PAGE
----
In October 2000, an aerial cull of 600 wild horses in Guy Fawkes River National Park caused a public outcry after Ebor residents Erica Jessup and Graeme Baldwin exposed the lingering deaths suffered by the maimed animals.
The pair then spent two years developing a passive trapping program for the National Parks and Wildlife Service, which has seen over 1000 horses taken from the park to be tamed and rehomed.
Later, the horses were shown to be direct descendants of Walers bred for service in the First World War and were recognised as a breed - Guy Fawkes Heritage Horses - which are highly regarded for their resilience and endurance.
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This week, Invasive Species Council CEO Andrew Cox used the 20-year anniversary of the mass shooting to declare that the subsequent ban on aerial culling has created an environmental crisis, as "horse populations in parks are without effective control".
"After the 2000 cull Guy Fawkes River National Park had less than 100 horses and yet despite a trap and removal program it is now home to about 1800 horses and rising," he said.
"The ban on aerial culling has been an abysmal failure for the some 11 NSW National Parks with feral horse populations. In almost all parks there has been an exponential growth in feral horse numbers and escalating damage.
"It's time to reflect on the anniversary of the Guy Fawkes incident and accept the reality of what it has meant for the NSW National Parks system."
However, Erica Jessup from the Guy Fawkes Heritage Horse Association said the problem is how the National Parks & Wildlife Service runs the trapping program.
"Our horses are in strong demand. For many years demand has far outstripped supply. We have a waiting list for horses to be purchased.
"We have worked hard to have a viable management plan, stud register and well organised association and the only singular problem is the fact NPWS do not make the horse trapping program a priority."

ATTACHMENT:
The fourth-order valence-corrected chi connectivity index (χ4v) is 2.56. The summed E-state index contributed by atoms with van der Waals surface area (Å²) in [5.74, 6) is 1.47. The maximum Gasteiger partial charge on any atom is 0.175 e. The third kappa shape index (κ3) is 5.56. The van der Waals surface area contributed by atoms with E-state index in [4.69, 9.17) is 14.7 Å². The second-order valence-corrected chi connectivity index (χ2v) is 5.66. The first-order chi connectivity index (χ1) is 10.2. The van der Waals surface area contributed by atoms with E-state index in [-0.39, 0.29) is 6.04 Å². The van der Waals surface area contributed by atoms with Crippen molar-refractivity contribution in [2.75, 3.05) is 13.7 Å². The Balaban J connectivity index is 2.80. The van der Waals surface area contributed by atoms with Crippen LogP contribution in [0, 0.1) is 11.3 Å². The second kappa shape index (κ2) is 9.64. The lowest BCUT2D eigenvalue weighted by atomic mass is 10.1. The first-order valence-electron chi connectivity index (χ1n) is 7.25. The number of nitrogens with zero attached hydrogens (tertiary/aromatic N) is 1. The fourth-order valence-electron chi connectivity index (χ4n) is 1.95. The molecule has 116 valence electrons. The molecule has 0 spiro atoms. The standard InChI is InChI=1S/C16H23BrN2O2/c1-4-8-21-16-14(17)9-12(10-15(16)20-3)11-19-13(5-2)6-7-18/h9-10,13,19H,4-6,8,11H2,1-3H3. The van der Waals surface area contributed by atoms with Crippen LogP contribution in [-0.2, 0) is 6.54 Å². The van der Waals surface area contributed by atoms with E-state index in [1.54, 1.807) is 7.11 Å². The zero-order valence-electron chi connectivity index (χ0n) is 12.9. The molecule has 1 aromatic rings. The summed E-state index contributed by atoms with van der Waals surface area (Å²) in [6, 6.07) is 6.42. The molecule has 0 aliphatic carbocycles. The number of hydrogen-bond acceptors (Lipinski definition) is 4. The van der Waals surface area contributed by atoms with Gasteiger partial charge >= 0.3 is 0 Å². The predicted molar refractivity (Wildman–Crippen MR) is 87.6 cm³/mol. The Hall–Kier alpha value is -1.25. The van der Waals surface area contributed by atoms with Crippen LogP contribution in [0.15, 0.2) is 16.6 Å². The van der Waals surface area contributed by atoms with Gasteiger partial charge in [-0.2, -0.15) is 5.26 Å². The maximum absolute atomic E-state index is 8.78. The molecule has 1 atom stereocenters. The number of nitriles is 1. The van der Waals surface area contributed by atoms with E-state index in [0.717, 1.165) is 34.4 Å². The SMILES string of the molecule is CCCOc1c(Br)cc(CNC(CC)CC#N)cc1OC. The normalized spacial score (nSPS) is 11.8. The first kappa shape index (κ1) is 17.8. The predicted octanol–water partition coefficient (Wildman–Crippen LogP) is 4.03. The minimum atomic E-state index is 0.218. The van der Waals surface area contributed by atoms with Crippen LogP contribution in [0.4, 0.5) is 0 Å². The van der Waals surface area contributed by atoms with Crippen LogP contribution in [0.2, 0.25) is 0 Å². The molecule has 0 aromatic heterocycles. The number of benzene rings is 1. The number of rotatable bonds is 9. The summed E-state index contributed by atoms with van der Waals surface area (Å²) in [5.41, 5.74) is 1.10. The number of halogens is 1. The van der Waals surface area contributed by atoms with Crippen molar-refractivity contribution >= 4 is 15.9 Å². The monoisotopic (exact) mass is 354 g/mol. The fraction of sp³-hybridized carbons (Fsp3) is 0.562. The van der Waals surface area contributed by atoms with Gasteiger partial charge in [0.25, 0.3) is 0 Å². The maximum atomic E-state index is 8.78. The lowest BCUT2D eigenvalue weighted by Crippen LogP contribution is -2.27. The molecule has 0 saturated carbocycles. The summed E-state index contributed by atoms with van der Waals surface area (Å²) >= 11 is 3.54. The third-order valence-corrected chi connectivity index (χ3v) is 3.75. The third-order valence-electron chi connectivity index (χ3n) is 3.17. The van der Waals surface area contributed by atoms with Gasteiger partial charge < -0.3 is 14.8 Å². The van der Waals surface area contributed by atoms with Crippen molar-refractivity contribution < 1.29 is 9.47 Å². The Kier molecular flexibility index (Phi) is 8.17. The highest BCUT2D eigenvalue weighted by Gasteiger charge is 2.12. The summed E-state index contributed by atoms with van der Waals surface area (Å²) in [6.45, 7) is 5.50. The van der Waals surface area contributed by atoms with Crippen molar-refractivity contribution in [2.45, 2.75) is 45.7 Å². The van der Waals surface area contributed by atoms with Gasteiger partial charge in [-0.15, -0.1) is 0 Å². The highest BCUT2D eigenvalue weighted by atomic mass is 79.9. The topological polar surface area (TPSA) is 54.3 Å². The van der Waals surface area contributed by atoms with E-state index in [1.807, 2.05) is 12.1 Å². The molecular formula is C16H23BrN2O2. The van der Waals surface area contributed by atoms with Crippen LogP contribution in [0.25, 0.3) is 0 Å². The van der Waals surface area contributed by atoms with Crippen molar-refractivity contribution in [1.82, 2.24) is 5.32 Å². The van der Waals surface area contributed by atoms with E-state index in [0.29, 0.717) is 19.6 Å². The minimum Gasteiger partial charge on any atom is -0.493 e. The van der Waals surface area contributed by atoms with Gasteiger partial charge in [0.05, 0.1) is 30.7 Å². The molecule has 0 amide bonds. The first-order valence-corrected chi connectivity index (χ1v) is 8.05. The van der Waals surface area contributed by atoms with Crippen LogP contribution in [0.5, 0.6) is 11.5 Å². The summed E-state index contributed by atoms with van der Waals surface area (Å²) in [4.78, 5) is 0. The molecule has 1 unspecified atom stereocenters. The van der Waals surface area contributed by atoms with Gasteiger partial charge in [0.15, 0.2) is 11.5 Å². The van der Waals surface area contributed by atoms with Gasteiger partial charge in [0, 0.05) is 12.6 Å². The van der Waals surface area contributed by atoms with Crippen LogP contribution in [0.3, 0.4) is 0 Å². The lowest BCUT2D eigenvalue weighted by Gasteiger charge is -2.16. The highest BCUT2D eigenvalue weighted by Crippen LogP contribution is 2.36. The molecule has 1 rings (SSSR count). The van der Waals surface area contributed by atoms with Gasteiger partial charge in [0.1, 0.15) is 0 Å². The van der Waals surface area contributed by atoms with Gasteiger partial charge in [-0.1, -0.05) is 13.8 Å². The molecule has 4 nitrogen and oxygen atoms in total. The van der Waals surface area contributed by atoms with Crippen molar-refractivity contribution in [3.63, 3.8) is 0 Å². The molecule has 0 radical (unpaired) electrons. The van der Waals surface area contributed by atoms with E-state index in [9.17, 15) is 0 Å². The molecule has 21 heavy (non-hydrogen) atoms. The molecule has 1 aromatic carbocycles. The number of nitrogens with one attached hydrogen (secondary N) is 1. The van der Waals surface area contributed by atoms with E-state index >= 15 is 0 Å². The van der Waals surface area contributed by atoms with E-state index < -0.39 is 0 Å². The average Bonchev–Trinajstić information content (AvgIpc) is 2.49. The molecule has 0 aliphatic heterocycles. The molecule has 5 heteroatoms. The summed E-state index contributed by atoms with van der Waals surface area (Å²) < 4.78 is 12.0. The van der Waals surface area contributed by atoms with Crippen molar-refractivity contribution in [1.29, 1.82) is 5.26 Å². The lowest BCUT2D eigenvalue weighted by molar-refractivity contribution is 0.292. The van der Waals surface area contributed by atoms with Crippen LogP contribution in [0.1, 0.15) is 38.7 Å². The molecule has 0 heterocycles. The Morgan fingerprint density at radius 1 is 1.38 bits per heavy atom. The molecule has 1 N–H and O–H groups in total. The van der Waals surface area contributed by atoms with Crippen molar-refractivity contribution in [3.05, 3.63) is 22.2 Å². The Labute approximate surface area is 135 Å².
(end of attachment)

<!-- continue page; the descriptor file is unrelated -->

She said this calendar year the Guy Fawkes Heritage Horse Association has received a single colt from the NPWS trapping program.
Erica explained that she and her husband Graeme were the original contractors who did trial trapping for NPWS in 2004-2005. They were capturing horses above the breeding rate, which is roughly 20 per cent per year.
Later on, NPWS took the job back in house, and according to Erica the number of horses being removed went into a decline and has never been above the annual breeding rate since.
"In 2012 Caring for Country (Aboriginal youth employment scheme) were awarded funds to trap horses in the northern end of the park. They were very successful until their funding was cut," Erica said.
She said aerial culling will not work in the Guy Fawkes River NP.
"There are no flat open areas of land big enough in the GFRNP to be able to get horses moving out as required for aerial culling, which is why last time they did this they chased them with the choppers up steep ridges and shot them when the exhausted horses couldn't climb any higher.
"This has been discussed many times with the NPWS and the Horse Reference Group, which was set up to oversee the management of the horses in the GFRNP.
"We highlighted to the NPWS the growing welfare problem in the park over the last few years of the drought, pleading with them to go and trap some horses as there were hundreds of hungry horses waiting to be easily trapped. They did nothing."
Erica said she wouldn't be surprised if up to 1000 horses died of starvation in the last months of 2019. During a trip inside the park since the fires she counted eight horses in an area where there would normally be 200.
The Northern Tablelands office of National Parks & Wildlife Service, which manages Guy Fawkes River NP, was approached for comment on its trapping program.
They confirmed that nearly 1,100 horses have been removed from the park since 2004 under the Guy Fawkes River National Park Horse Management Plan 2006and said aerial shooting was not being considered.
"A survey of wild horses in Guy Fawkes River National Park is currently underway and will guide control efforts," a spokesperson said.
However, the spokesperson did not respond to a question about why the number of horses they've trapped has been in decline for years or why only one horse has been removed from the park in 2020.
Erica believes NPWS simply doesn't have the necessary resources to handle the trapping program adequately.
They don't have the money and when no-one's whinging about it, it's not a priority.Erica Jessup
Like Andrew Cox, she would prefer to see horses out of the national park.
"We want to reduce the population to zero, but we want it done humanely," she said.